The conference aimed to bring together representatives of social economy enterprises and “traditional enterprises”, policy makers, stakeholders and representatives of networks and umbrella organisations in order to provide an opportunity to exchange and open new avenues for collaboration.

The results of the conference will feed the study on “Cooperation between Social Economy Enterprises and Traditional Enterprises” conducted by a European consortium on behalf of the EC, which will be finalised in September 2018.

On behalf of CECOP, Diana Dovgan, Secretary General, was asked to comment the preliminary findings of the upcoming report in the panel on “Preliminary recommendations to enhance collaboration”. She stressed the importance of enlarging spectrum “when we talk about social economy enterprises and not to reduce them only to social activities such as work integration of disadvantaged groups. Although it’s an important dimension of the social economy, it’s not representative and dissimulates the rich variety of type of activities and contribution they provide to the society”. Moreover, has emphasized Diana Dovgan, “the distinguishing features of the social economy enterprises compared to the “traditional” ones are the democratic governance and the accumulation of the capital, and those elements are completely missing in the study findings!”.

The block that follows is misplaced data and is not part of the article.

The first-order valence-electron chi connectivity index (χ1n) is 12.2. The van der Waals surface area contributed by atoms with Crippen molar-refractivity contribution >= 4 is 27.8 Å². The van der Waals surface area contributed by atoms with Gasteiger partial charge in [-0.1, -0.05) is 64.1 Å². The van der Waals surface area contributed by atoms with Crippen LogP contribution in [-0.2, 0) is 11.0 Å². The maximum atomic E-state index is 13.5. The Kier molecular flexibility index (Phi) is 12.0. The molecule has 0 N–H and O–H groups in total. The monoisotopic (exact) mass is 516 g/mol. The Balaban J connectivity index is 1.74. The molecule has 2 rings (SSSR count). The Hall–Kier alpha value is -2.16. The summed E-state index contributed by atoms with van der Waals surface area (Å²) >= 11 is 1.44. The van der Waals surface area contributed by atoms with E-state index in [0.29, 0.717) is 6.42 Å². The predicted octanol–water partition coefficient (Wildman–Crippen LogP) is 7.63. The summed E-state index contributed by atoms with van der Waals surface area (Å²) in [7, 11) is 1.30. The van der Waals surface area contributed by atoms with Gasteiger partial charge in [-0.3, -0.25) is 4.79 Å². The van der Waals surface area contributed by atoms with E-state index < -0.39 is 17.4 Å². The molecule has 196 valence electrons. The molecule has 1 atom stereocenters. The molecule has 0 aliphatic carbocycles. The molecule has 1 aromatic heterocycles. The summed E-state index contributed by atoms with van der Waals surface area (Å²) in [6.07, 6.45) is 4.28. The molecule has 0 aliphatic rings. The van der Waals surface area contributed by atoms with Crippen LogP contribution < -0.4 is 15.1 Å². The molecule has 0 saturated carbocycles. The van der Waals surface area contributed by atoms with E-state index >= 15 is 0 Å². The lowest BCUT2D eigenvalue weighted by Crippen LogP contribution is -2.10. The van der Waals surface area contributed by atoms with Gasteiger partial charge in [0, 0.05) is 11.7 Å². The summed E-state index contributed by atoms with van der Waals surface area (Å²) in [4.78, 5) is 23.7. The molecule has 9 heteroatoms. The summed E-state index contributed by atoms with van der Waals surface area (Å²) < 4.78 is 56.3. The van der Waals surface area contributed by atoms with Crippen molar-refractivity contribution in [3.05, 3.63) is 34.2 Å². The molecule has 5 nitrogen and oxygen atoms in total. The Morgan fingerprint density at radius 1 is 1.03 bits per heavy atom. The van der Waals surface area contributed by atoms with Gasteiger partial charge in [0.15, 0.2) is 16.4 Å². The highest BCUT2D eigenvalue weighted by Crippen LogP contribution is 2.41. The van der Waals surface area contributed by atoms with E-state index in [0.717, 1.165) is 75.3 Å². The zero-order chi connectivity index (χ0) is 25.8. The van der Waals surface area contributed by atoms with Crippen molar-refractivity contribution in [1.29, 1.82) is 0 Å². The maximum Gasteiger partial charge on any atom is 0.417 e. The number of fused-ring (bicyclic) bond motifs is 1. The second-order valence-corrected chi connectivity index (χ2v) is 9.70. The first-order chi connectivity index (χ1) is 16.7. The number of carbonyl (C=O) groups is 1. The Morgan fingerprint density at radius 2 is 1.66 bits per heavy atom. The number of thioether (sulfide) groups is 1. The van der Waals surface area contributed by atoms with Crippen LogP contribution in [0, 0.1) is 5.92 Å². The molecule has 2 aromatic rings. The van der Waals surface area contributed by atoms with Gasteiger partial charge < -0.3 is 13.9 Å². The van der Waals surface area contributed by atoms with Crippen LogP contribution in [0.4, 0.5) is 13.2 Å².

If we take the example of cooperatives in industry and services, she added “their identity is multiple; they are cooperatives, but very often SMEs, characterized by the sectors in which they operate etc. They do not live in a separate world, isolated from “traditional enterprises”. Exchanges and collaborations are quite natural for many of them, because of the market or sectoral requirements, roots in the same territories, etc.”

We should pay attention not to focus only on social economy enterprises benefiting from collaboration with “traditional enterprises”; it can also be the other way round. Many examples from CECOP network show how cooperatives can be a great source of inspiration or support for non-cooperative enterprises”, concluding with the example of CoopVenture, a French cooperative fund designed to support digital start-ups, accessible to non-cooperative enterprises but willing to include employees in the governance process.